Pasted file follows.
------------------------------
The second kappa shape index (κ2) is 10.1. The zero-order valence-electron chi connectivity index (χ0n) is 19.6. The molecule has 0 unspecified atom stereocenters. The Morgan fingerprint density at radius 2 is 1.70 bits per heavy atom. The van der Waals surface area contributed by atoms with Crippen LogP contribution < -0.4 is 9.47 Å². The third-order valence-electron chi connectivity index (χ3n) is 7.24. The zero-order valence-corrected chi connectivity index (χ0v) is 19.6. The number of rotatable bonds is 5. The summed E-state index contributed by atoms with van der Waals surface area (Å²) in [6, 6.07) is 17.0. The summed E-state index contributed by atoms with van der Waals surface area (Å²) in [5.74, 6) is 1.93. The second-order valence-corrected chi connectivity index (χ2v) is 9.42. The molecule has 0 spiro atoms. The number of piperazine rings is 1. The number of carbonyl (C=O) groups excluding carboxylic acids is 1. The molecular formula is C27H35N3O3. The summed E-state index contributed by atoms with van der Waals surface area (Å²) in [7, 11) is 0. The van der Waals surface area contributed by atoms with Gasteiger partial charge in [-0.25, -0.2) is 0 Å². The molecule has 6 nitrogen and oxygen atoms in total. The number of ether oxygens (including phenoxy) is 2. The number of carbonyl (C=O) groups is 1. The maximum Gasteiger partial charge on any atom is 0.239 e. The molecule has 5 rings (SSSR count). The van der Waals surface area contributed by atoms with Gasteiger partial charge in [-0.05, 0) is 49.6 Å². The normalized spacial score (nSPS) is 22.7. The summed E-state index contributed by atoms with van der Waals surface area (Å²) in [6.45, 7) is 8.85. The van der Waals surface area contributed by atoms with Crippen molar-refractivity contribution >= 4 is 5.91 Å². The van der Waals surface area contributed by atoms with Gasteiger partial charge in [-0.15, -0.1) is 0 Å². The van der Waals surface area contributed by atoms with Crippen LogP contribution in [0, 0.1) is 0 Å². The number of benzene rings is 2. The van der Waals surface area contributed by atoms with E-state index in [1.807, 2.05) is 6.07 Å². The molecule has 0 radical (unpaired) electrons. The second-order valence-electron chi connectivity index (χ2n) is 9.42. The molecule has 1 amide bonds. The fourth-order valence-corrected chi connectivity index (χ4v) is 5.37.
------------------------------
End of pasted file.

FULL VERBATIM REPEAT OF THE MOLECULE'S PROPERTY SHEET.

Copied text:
The second kappa shape index (κ2) is 10.1. The zero-order valence-electron chi connectivity index (χ0n) is 19.6. The molecule has 0 unspecified atom stereocenters. The Morgan fingerprint density at radius 2 is 1.70 bits per heavy atom. The van der Waals surface area contributed by atoms with Crippen LogP contribution < -0.4 is 9.47 Å². The third-order valence-electron chi connectivity index (χ3n) is 7.24. The zero-order valence-corrected chi connectivity index (χ0v) is 19.6. The number of rotatable bonds is 5. The summed E-state index contributed by atoms with van der Waals surface area (Å²) in [6, 6.07) is 17.0. The summed E-state index contributed by atoms with van der Waals surface area (Å²) in [5.74, 6) is 1.93. The second-order valence-corrected chi connectivity index (χ2v) is 9.42. The molecule has 0 spiro atoms. The number of piperazine rings is 1. The number of carbonyl (C=O) groups excluding carboxylic acids is 1. The molecular formula is C27H35N3O3. The summed E-state index contributed by atoms with van der Waals surface area (Å²) in [7, 11) is 0. The van der Waals surface area contributed by atoms with Gasteiger partial charge in [-0.25, -0.2) is 0 Å². The molecule has 6 nitrogen and oxygen atoms in total. The number of ether oxygens (including phenoxy) is 2. The number of carbonyl (C=O) groups is 1. The maximum Gasteiger partial charge on any atom is 0.239 e. The molecule has 5 rings (SSSR count). The van der Waals surface area contributed by atoms with Gasteiger partial charge in [-0.05, 0) is 49.6 Å². The normalized spacial score (nSPS) is 22.7. The summed E-state index contributed by atoms with van der Waals surface area (Å²) in [6.45, 7) is 8.85. The van der Waals surface area contributed by atoms with Crippen molar-refractivity contribution >= 4 is 5.91 Å². The van der Waals surface area contributed by atoms with Gasteiger partial charge in [-0.15, -0.1) is 0 Å². The van der Waals surface area contributed by atoms with Crippen LogP contribution in [0, 0.1) is 0 Å². The number of benzene rings is 2. The van der Waals surface area contributed by atoms with E-state index in [1.807, 2.05) is 6.07 Å². The molecule has 0 radical (unpaired) electrons. The second-order valence-electron chi connectivity index (χ2n) is 9.42. The molecule has 1 amide bonds. The fourth-order valence-corrected chi connectivity index (χ4v) is 5.37.